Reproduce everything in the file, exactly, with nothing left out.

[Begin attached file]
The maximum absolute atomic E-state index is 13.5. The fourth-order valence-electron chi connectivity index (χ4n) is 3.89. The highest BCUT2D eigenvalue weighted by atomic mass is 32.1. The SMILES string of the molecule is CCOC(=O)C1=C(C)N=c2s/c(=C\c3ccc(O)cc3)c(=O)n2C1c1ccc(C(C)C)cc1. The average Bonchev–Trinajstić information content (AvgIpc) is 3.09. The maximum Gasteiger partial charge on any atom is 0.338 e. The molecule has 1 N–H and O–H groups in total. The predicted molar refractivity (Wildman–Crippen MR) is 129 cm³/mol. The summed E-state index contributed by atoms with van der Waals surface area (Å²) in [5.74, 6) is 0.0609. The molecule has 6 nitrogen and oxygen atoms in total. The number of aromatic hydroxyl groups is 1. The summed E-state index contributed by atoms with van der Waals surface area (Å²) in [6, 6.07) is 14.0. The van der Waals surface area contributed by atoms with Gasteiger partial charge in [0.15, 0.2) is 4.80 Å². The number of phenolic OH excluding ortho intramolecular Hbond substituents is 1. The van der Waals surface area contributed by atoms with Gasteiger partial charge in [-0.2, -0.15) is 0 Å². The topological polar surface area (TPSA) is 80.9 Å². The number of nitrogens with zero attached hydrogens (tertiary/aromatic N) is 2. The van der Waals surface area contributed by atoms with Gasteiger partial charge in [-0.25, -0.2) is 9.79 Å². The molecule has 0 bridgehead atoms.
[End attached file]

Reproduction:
The maximum absolute atomic E-state index is 13.5. The fourth-order valence-electron chi connectivity index (χ4n) is 3.89. The highest BCUT2D eigenvalue weighted by atomic mass is 32.1. The SMILES string of the molecule is CCOC(=O)C1=C(C)N=c2s/c(=C\c3ccc(O)cc3)c(=O)n2C1c1ccc(C(C)C)cc1. The average Bonchev–Trinajstić information content (AvgIpc) is 3.09. The maximum Gasteiger partial charge on any atom is 0.338 e. The molecule has 1 N–H and O–H groups in total. The predicted molar refractivity (Wildman–Crippen MR) is 129 cm³/mol. The summed E-state index contributed by atoms with van der Waals surface area (Å²) in [5.74, 6) is 0.0609. The molecule has 6 nitrogen and oxygen atoms in total. The number of aromatic hydroxyl groups is 1. The summed E-state index contributed by atoms with van der Waals surface area (Å²) in [6, 6.07) is 14.0. The van der Waals surface area contributed by atoms with Gasteiger partial charge in [0.15, 0.2) is 4.80 Å². The number of phenolic OH excluding ortho intramolecular Hbond substituents is 1. The van der Waals surface area contributed by atoms with Gasteiger partial charge in [-0.2, -0.15) is 0 Å². The topological polar surface area (TPSA) is 80.9 Å². The number of nitrogens with zero attached hydrogens (tertiary/aromatic N) is 2. The van der Waals surface area contributed by atoms with Gasteiger partial charge in [-0.25, -0.2) is 9.79 Å². The molecule has 0 bridgehead atoms.